What is "to head up to higher altitudes" if we speak about beef cattle? Here is the context:

Animals are thought to use internal magnets - made of crystals of magnetite - to find their way around. Homing pigeons, for instance, have a tiny blob of these crystals in their beaks. Dr Sabine Begall and colleagues from the University of Duisburg-Essen used Google Earth to find images of cattle in worldwide locations including Britain, Ireland, India and the U.S. They also directly observed almost 3,000 deer in the Czech Republic. Their researches suggested that cattle were behaving in the same way as their close relatives, the deer. Because the direction of the wind and sunlight varied hugely in the different locations, the scientists were able to rule out weather and the position of the sun as an explanation. "We conclude that the magnetic field is the only common and most likely factor responsible for the observed alignment," the researchers wrote in the journal Proceedings of the National Academy of Sciences. Gywn Jones, who has kept dairy cattle for 25 years in West Sussex, confirmed: "They know what weather to expect in advance. Beef cattle will head up to higher altitudes if the weather is going to good." My dairy cattle have their favourite fields where they go if it is going to be sunny.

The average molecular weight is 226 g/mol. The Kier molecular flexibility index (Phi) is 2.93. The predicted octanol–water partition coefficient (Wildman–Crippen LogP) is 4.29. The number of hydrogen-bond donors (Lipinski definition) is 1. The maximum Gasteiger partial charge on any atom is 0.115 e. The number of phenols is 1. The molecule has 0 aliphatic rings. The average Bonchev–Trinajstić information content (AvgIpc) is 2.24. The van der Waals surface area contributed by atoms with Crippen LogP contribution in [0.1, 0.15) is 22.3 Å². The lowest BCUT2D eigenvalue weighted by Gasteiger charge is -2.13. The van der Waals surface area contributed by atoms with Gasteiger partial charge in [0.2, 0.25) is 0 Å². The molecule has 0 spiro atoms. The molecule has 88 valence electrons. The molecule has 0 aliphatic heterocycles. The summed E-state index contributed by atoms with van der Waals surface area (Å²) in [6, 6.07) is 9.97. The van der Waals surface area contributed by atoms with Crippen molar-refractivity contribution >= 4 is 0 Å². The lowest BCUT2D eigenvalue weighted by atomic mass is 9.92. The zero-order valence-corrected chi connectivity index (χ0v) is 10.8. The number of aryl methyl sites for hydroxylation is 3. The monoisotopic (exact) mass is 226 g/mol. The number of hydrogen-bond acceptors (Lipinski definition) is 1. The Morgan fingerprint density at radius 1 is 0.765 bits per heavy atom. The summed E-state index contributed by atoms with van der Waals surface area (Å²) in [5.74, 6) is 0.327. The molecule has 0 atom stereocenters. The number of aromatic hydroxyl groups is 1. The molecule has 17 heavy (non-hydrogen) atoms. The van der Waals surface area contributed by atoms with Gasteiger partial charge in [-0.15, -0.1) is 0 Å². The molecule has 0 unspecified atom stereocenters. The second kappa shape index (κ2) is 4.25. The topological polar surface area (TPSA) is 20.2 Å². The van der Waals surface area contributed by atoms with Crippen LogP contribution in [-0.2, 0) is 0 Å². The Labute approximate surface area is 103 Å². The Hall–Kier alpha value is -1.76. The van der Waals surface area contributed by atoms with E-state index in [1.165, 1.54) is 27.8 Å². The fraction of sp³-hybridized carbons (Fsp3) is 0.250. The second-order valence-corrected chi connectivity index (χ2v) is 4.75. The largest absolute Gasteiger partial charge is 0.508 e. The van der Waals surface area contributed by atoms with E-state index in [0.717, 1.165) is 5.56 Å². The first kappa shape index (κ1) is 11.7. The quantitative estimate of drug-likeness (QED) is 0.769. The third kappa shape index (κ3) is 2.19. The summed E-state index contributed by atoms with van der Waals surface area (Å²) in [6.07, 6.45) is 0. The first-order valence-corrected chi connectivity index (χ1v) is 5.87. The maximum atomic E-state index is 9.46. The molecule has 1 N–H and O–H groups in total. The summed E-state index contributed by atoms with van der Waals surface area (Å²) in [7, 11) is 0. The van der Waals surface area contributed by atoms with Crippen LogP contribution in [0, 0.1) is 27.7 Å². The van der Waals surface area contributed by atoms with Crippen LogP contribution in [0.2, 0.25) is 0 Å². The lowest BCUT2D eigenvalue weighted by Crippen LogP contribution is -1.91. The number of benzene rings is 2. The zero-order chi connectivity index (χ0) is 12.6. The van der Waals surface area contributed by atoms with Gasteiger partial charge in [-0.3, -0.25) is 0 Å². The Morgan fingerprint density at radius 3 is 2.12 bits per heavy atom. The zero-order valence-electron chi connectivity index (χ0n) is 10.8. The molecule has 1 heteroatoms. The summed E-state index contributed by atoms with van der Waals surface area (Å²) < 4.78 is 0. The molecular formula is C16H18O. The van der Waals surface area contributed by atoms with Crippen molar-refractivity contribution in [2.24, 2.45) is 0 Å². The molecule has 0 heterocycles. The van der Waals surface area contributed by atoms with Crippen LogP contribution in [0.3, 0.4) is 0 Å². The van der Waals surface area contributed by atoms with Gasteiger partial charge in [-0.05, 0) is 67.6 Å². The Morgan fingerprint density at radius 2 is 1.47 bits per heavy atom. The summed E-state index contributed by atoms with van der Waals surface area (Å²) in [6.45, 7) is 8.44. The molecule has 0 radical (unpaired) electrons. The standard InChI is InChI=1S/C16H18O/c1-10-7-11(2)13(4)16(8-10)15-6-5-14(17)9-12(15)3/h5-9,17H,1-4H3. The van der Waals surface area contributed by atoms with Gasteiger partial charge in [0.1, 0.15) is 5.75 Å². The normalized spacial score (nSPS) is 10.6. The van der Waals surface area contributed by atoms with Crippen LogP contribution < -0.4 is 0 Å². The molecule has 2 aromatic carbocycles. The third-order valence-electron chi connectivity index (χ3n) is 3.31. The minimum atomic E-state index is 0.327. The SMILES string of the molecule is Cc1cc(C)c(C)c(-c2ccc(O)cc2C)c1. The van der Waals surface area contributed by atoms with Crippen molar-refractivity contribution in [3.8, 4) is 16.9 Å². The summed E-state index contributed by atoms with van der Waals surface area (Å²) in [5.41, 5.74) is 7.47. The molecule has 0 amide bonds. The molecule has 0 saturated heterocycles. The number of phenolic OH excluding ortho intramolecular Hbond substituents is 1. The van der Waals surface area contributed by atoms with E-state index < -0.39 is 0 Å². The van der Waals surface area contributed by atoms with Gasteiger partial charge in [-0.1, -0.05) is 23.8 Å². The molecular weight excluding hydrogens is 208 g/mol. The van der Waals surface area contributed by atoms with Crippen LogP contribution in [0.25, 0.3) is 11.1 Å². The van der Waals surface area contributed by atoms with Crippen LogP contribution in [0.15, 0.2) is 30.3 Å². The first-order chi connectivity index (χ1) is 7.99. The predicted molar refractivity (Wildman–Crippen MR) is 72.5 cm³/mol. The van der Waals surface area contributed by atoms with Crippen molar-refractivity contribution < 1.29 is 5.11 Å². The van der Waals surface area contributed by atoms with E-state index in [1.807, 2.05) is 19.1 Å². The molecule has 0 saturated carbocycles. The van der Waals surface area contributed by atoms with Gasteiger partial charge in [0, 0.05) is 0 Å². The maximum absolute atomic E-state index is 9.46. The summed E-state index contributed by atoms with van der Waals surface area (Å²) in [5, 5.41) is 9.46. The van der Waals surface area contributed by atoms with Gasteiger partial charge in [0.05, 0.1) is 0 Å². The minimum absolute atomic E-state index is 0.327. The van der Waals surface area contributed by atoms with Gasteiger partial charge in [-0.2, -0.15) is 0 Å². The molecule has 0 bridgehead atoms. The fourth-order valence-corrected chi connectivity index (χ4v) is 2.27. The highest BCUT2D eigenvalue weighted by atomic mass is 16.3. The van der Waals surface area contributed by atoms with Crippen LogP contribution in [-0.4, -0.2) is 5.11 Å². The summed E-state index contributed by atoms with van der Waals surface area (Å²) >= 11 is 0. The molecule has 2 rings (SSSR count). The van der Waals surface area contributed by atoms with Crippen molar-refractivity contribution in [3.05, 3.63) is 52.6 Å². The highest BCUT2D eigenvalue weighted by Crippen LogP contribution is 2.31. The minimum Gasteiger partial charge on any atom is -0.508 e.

To "head" somewhere means to go in that direction. For example, "I'm heading to my friend's house", "I'm heading North this weekend", "I'm going to head South for the winter".

So in this context, it means that the cattle will travel to higher elevations.

  • Thanks a lot, but sorry, the last sentence i don't understand meaning of "go in and out" and "they head inside": "I let mine go in and out, and if it's going to be wet they head inside."
    – Jane
    Nov 13 '18 at 20:36
  • 1
    "go in and out", in that context, is likely short for "inside and outside". "They head inside" means they go inside. Nov 13 '18 at 20:40

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